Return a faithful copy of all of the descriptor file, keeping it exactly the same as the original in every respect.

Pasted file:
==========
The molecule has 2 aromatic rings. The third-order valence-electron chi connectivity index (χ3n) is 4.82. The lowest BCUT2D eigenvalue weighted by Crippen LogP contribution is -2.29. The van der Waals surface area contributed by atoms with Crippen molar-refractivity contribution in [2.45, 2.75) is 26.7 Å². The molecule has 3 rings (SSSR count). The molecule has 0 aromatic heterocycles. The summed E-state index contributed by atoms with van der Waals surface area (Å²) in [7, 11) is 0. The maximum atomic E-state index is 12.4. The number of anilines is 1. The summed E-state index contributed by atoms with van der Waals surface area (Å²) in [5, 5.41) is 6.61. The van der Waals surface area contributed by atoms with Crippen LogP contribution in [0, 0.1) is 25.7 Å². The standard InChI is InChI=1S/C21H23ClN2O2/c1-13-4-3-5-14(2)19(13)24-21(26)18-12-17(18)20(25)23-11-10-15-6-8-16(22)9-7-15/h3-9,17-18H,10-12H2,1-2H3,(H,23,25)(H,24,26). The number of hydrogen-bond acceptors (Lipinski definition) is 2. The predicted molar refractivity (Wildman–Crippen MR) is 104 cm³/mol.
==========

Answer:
The molecule has 2 aromatic rings. The third-order valence-electron chi connectivity index (χ3n) is 4.82. The lowest BCUT2D eigenvalue weighted by Crippen LogP contribution is -2.29. The van der Waals surface area contributed by atoms with Crippen molar-refractivity contribution in [2.45, 2.75) is 26.7 Å². The molecule has 3 rings (SSSR count). The molecule has 0 aromatic heterocycles. The summed E-state index contributed by atoms with van der Waals surface area (Å²) in [7, 11) is 0. The maximum atomic E-state index is 12.4. The number of anilines is 1. The summed E-state index contributed by atoms with van der Waals surface area (Å²) in [5, 5.41) is 6.61. The van der Waals surface area contributed by atoms with Crippen LogP contribution in [0, 0.1) is 25.7 Å². The standard InChI is InChI=1S/C21H23ClN2O2/c1-13-4-3-5-14(2)19(13)24-21(26)18-12-17(18)20(25)23-11-10-15-6-8-16(22)9-7-15/h3-9,17-18H,10-12H2,1-2H3,(H,23,25)(H,24,26). The number of hydrogen-bond acceptors (Lipinski definition) is 2. The predicted molar refractivity (Wildman–Crippen MR) is 104 cm³/mol.